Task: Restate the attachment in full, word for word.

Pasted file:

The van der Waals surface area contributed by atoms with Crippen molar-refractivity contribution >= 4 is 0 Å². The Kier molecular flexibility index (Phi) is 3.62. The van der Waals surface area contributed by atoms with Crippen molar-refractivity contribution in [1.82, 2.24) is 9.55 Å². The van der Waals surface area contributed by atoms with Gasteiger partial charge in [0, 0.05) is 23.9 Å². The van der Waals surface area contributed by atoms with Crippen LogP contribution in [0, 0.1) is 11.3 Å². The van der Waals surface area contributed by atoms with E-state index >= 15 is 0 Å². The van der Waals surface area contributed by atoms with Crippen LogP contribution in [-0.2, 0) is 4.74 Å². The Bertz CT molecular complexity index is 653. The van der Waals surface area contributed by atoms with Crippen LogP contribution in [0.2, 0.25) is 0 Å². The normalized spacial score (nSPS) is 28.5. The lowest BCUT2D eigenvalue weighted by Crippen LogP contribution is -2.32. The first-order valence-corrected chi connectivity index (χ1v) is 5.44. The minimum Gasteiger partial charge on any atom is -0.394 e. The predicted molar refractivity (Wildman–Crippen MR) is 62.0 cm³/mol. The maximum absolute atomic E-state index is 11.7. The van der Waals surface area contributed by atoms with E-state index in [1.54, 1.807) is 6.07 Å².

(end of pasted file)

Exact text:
The van der Waals surface area contributed by atoms with Crippen molar-refractivity contribution >= 4 is 0 Å². The Kier molecular flexibility index (Phi) is 3.62. The van der Waals surface area contributed by atoms with Crippen molar-refractivity contribution in [1.82, 2.24) is 9.55 Å². The van der Waals surface area contributed by atoms with Gasteiger partial charge in [0, 0.05) is 23.9 Å². The van der Waals surface area contributed by atoms with Crippen LogP contribution in [0, 0.1) is 11.3 Å². The van der Waals surface area contributed by atoms with E-state index >= 15 is 0 Å². The van der Waals surface area contributed by atoms with Crippen LogP contribution in [-0.2, 0) is 4.74 Å². The Bertz CT molecular complexity index is 653. The van der Waals surface area contributed by atoms with Crippen LogP contribution in [0.2, 0.25) is 0 Å². The normalized spacial score (nSPS) is 28.5. The lowest BCUT2D eigenvalue weighted by Crippen LogP contribution is -2.32. The first-order valence-corrected chi connectivity index (χ1v) is 5.44. The minimum Gasteiger partial charge on any atom is -0.394 e. The predicted molar refractivity (Wildman–Crippen MR) is 62.0 cm³/mol. The maximum absolute atomic E-state index is 11.7. The van der Waals surface area contributed by atoms with E-state index in [1.54, 1.807) is 6.07 Å².